Despite making substantial strides toward a more diverse and inclusive beauty world, many companies still manage to make egregious (and downright racist) mistakes — like launching 10 shades of foundation with only one option that’s deeper than “beige.” And while it’s nearly impossible for most of us to understand how these things continue to happen, one probable reason, among many, is that there aren’t enough of us (read: Black women) in decision-making positions within the beauty industry.

Despite spending more than any other group on beauty products, Black women are still grossly underrepresented in positions of power and influence at major beauty companies. And the few women who do exist, rarely get the public support and praise that those in other industries get. To help us better understand how decisions related to women of color are made in the beauty industry ESSENCE spoke with four Black women in influential positions at Estee Lauder and Shiseido.

In today’s world, it’s trendy to be a beauty brand that cares about diversity. On social media or via the influencers they partner with, brands are quick to scream about how many products they have for us or how often they use women with richer skin tones in their ads. And while we’re excited that Black women (finally) have more product options, it’s just as important that brands also consider the diversity or lack thereof inside their own companies.

Like us, Tiffani Carter-Thompson, the vice president of U.S. integrated communications for Shiseido brand, believes more Black women need a seat at the decision-making table in the beauty industry. “I believe that brands have a responsibility to bring women of color into the ideating process and closer inside the feedback loop – no matter what role or level,” she tells ESSENCE.

Products, especially those like foundations which are so personal, shouldn’t be created in a vacuum. Having diverse people and opinions during the ideation phase of products can only help innovation and push thinking forward.

Cara Robinson, vice president of global marketing for Clinique, believes that more than ever it’s time for brands to start seriously listening to Black women. “Brands can sometimes get caught up in a one-sided conversation with consumers where they are speaking at her about why their products are new, better, or different,” she shares.

Social media has turned the beauty industry on its head by democratizing the biz and placing power into the hands of consumers. But that power is only valid if there are people inside companies ensuring that they are heard. “I am acutely aware of the voice I have. The value of diversity and inclusion in a company culture is to enable employees to bring their unique lens and perspective to everything they do,” Robinson goes on to note.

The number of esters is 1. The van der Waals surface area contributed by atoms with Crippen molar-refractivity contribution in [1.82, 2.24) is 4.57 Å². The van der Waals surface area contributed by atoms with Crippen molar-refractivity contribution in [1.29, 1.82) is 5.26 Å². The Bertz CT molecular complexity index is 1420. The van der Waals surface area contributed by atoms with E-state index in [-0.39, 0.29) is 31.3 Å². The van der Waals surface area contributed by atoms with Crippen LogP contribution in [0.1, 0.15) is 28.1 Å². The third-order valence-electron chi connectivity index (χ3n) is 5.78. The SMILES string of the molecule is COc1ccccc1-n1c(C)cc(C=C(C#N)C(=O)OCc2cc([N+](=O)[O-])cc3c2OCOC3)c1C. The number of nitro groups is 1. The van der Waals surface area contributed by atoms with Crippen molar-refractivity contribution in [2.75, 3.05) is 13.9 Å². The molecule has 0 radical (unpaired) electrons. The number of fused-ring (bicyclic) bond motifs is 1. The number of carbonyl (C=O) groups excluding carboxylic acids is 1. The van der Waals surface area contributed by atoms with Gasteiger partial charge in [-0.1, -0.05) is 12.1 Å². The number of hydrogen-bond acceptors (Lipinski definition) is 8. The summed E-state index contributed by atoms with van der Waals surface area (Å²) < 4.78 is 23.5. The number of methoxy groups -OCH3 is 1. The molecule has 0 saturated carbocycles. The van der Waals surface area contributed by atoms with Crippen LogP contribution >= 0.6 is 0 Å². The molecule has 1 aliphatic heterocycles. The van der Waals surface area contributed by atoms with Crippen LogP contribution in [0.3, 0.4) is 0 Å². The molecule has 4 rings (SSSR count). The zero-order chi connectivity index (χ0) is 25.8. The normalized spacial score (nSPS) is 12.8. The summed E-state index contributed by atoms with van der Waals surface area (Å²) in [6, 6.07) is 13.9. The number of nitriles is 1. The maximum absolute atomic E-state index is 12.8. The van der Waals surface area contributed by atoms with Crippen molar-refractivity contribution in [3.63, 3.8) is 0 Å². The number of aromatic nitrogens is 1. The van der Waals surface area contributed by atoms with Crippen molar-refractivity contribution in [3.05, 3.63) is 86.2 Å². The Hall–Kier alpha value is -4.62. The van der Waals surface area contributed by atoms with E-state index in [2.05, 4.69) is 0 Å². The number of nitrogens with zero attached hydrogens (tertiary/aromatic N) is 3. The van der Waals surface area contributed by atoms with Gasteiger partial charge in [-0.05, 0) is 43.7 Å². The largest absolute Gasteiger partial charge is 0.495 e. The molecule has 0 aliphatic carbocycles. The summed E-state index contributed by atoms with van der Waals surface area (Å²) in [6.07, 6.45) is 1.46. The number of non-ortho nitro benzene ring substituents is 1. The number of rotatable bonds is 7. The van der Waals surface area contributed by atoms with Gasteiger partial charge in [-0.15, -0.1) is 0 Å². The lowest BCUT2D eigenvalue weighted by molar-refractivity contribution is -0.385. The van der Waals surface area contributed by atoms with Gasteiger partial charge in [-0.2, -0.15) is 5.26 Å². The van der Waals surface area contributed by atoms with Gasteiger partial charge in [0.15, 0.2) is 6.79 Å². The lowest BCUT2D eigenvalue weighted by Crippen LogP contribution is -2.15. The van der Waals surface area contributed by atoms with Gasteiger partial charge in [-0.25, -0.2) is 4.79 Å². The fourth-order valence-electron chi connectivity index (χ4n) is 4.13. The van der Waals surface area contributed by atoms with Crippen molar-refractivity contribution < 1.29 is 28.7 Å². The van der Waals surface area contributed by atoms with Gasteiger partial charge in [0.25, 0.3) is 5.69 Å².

While it can sometimes be an uphill battle to convince brands that it’s important to have diverse voices in the room, one thing they surely understand is a bottom-line.

Forbes estimated that the beauty industry was worth over $445 billion in 2017, so to say it’s big business is a gross understatement. Tara Leonard, vice president of North America marketing for Jo Malone London, says this is what she tries to help beauty companies understand.

“There is an aspect of referencing your own personal experience but I’ve found that only goes so far. It’s also about helping decision-makers connect the dots within all of the big data available to help quantify the unmet need and huge business opportunity,” she says.

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Black women spend billions of dollars on beauty products, and not offering products that actually work for us is such a missed business opportunity — as Fenty Beauty has proved.

Rihanna and the Black women ESSENCE spoke with also understand that having the right shades available to consumers is just the tip of the iceberg. “After you have the right product, you need to have inclusive visual representation,” Crystal Sai, marketing director of makeup and fragrance at Estée Lauder North America, says.

“Overall, it’s about building a relationship with us which is not necessarily an overnight process that will add to your bottom line in the same fiscal [way],” she goes on to say.

Authentic relationships, that create life-long customers, takes time — lots of it. It means brands have to invest money, listen to and take the initiative to create an internal environment that fosters honest communication amongst their employees if they are to be truly diverse and inclusive. Because diversity and inclusion that doesn’t start from the inside out and take a 360-approach isn’t truly diversity at all.